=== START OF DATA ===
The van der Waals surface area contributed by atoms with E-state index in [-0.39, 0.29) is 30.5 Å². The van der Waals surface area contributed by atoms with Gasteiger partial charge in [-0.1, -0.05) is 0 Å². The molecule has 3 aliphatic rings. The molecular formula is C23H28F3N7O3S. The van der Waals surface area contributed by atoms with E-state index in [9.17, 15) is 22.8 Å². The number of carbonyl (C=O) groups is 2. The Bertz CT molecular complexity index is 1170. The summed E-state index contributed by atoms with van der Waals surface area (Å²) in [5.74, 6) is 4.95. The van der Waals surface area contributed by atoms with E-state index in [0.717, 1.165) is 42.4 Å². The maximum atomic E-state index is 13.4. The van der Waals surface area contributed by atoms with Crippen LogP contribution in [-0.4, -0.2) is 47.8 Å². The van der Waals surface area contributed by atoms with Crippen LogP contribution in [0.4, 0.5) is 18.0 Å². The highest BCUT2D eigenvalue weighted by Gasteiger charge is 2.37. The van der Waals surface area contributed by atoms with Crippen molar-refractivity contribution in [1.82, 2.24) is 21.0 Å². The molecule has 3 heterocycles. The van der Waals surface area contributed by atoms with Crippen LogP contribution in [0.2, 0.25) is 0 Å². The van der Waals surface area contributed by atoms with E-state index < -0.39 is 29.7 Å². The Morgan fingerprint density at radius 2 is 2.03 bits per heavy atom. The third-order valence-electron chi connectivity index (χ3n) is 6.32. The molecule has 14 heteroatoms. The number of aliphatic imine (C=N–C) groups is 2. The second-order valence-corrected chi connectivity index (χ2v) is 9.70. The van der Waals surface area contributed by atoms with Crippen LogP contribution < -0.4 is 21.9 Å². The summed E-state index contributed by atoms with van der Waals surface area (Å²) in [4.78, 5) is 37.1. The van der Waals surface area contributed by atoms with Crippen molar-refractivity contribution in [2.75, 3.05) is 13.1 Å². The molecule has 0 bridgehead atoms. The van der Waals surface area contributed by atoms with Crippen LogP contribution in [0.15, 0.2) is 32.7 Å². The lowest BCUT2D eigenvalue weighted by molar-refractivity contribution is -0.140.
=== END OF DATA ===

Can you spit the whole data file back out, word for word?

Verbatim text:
The van der Waals surface area contributed by atoms with E-state index in [-0.39, 0.29) is 30.5 Å². The van der Waals surface area contributed by atoms with Gasteiger partial charge in [-0.1, -0.05) is 0 Å². The molecule has 3 aliphatic rings. The molecular formula is C23H28F3N7O3S. The van der Waals surface area contributed by atoms with E-state index in [9.17, 15) is 22.8 Å². The number of carbonyl (C=O) groups is 2. The Bertz CT molecular complexity index is 1170. The summed E-state index contributed by atoms with van der Waals surface area (Å²) in [5.74, 6) is 4.95. The van der Waals surface area contributed by atoms with E-state index in [0.717, 1.165) is 42.4 Å². The maximum atomic E-state index is 13.4. The van der Waals surface area contributed by atoms with Crippen LogP contribution in [-0.4, -0.2) is 47.8 Å². The van der Waals surface area contributed by atoms with Crippen LogP contribution in [0.4, 0.5) is 18.0 Å². The highest BCUT2D eigenvalue weighted by Gasteiger charge is 2.37. The van der Waals surface area contributed by atoms with Crippen molar-refractivity contribution in [1.82, 2.24) is 21.0 Å². The molecule has 3 heterocycles. The van der Waals surface area contributed by atoms with Crippen LogP contribution in [0.2, 0.25) is 0 Å². The van der Waals surface area contributed by atoms with E-state index < -0.39 is 29.7 Å². The Morgan fingerprint density at radius 2 is 2.03 bits per heavy atom. The third-order valence-electron chi connectivity index (χ3n) is 6.32. The molecule has 14 heteroatoms. The number of aliphatic imine (C=N–C) groups is 2. The second-order valence-corrected chi connectivity index (χ2v) is 9.70. The van der Waals surface area contributed by atoms with Crippen LogP contribution < -0.4 is 21.9 Å². The summed E-state index contributed by atoms with van der Waals surface area (Å²) in [4.78, 5) is 37.1. The van der Waals surface area contributed by atoms with Crippen molar-refractivity contribution in [2.75, 3.05) is 13.1 Å². The molecule has 0 bridgehead atoms. The van der Waals surface area contributed by atoms with Crippen LogP contribution in [0.15, 0.2) is 32.7 Å². The lowest BCUT2D eigenvalue weighted by molar-refractivity contribution is -0.140.